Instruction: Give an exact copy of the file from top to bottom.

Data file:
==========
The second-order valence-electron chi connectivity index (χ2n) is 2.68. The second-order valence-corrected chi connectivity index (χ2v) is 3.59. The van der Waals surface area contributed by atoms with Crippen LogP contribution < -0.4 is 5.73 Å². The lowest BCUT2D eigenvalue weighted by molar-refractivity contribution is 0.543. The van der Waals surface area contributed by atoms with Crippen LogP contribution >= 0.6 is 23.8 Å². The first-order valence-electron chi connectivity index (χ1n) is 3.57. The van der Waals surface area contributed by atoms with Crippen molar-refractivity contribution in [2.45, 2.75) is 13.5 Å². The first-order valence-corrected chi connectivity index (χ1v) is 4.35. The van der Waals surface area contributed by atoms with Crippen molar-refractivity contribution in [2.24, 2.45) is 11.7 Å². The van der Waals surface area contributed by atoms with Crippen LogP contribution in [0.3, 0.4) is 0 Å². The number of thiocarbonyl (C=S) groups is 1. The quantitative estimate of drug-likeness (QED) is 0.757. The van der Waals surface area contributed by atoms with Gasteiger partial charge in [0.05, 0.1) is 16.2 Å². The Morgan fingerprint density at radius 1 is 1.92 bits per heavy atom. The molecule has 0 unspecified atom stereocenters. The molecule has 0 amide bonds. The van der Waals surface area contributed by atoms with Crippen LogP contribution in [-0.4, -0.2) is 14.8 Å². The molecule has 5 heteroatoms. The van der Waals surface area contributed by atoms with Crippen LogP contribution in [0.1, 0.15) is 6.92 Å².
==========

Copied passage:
The second-order valence-electron chi connectivity index (χ2n) is 2.68. The second-order valence-corrected chi connectivity index (χ2v) is 3.59. The van der Waals surface area contributed by atoms with Crippen LogP contribution < -0.4 is 5.73 Å². The lowest BCUT2D eigenvalue weighted by molar-refractivity contribution is 0.543. The van der Waals surface area contributed by atoms with Crippen LogP contribution >= 0.6 is 23.8 Å². The first-order valence-electron chi connectivity index (χ1n) is 3.57. The van der Waals surface area contributed by atoms with Crippen molar-refractivity contribution in [2.45, 2.75) is 13.5 Å². The first-order valence-corrected chi connectivity index (χ1v) is 4.35. The van der Waals surface area contributed by atoms with Crippen molar-refractivity contribution in [2.24, 2.45) is 11.7 Å². The van der Waals surface area contributed by atoms with Crippen LogP contribution in [0.3, 0.4) is 0 Å². The number of thiocarbonyl (C=S) groups is 1. The quantitative estimate of drug-likeness (QED) is 0.757. The van der Waals surface area contributed by atoms with Gasteiger partial charge in [0.05, 0.1) is 16.2 Å². The Morgan fingerprint density at radius 1 is 1.92 bits per heavy atom. The molecule has 0 unspecified atom stereocenters. The molecule has 0 amide bonds. The van der Waals surface area contributed by atoms with Crippen LogP contribution in [-0.4, -0.2) is 14.8 Å². The molecule has 5 heteroatoms. The van der Waals surface area contributed by atoms with Crippen LogP contribution in [0.1, 0.15) is 6.92 Å².